This proposal focuses on the crystal structure determination of the human cannabinoid receptor hCB2, a G protein-coupled receptor (GPCR) that plays a central role in mediating the effects of cannabinoids and endocannabinoids in human physiology and pathology. An accurate structural understanding of the molecular mechanisms underlying GPCR activation and subsequent signal transmission to the cognate G proteins represents a major challenge for modern molecular biology and medicine. The proposed research aims at filling the knowledge gap on the structural basis of GPCR signaling by focusing on the crystallographic analysis of the hCB2 receptor in the active and inactive states.
The specific aims are: 1) To determine the crystal structure of the hCB2 receptor in the active state. 2) To elucidate the structural basis for hCB2 receptor inactivation. To increase the stability and crystallizability of the hCB2 receptor, most of its intracellular loop 3 will be replaced with the T4 lysozyme (T4L) and the C-terminal cytoplasmic region of the receptor will be deleted. The optimized hCB2-T4L fusion protein will be expressed in insect cells and purified using affinity, ion exchange, and size exclusion chromatography. The purified receptor will be covalently complexed with a synthetic agonist or antagonist, and will be crystallized in lipidic mesophases. Complete diffraction data sets of the obtained crystals will be collected using synchrotron radiation and the structures will be determined using cutting-edge macromolecular crystallography methods. The successful completion of these studies will have a major impact on biomedical research and human health. The obtained structural knowledge will greatly facilitate the development of hCB2-selective agonists, partial agonists, and antagonists. Because of the central role of the hCB2 receptor in mediating endocannabinoid signaling, new treatments will be developed for a number of medical conditions, including inflammatory and neuropathic pain, hepatic fibrosis, atherosclerosis, and osteoporosis.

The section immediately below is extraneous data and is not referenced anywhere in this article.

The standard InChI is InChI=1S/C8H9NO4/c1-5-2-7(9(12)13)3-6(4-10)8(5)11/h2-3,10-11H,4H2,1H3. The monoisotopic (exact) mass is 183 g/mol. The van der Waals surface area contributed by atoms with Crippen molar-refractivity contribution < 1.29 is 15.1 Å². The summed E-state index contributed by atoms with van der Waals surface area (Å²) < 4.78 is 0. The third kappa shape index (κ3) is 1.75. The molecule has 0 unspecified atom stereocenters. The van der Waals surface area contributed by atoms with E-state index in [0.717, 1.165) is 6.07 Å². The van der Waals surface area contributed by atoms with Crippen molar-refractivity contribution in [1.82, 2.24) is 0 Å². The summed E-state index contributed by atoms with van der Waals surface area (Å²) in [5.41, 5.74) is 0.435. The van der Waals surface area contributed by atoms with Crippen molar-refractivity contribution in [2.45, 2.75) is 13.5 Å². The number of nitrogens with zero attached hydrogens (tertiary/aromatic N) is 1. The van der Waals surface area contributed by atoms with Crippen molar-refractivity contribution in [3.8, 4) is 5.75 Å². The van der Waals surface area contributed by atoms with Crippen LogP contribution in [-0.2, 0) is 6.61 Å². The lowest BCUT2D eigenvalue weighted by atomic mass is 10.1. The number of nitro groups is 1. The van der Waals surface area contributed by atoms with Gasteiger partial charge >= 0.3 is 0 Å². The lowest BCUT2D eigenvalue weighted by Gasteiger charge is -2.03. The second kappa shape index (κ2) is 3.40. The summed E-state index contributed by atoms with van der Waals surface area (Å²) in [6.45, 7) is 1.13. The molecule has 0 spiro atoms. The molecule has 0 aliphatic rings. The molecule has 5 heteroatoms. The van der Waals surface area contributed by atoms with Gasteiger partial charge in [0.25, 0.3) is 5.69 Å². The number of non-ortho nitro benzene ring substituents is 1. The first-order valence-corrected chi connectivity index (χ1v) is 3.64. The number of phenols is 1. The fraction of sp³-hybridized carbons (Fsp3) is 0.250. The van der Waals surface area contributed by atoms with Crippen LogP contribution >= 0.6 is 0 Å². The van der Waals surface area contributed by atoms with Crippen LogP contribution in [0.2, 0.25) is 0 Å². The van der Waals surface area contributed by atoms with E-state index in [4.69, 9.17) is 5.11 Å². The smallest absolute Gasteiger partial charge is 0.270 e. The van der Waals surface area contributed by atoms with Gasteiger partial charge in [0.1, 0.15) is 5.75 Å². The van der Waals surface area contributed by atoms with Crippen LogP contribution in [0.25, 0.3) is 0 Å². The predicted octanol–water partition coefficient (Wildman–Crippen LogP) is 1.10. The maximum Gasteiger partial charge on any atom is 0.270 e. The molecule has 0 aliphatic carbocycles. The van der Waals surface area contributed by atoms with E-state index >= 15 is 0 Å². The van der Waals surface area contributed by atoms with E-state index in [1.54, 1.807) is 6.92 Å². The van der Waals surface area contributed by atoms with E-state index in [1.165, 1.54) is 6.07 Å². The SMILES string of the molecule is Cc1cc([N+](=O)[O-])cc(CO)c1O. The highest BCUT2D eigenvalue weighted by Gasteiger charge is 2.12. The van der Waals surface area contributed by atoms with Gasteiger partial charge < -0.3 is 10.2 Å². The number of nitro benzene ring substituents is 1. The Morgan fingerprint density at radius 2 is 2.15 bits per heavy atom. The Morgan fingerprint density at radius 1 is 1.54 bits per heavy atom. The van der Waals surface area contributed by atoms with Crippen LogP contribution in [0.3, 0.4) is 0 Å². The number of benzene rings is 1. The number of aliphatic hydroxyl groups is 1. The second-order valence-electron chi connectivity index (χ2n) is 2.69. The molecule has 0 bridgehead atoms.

The human cannabinoid receptor hCB2 plays a central role in mediating the (endo)cannabinoid signaling in human physiology and pathology. The proposed research focuses on the elucidation of the mechanisms underlying hCB2 function at the atomic level using X-ray crystallography. Accurate knowledge of the three- dimensional structure of hCB2 will advance the research in the (endo)cannabinoid and GPCR fields, and will effectively facilitate the development of innovative therapeutics for serious human diseases, including drugs of abuse and HIV.
|Liu, Xuying; Ladias, John A A (2013) Structural basis for the BRCA1 BRCT interaction with the proteins ATRIP and BAAT1. Biochemistry 52:7618-27|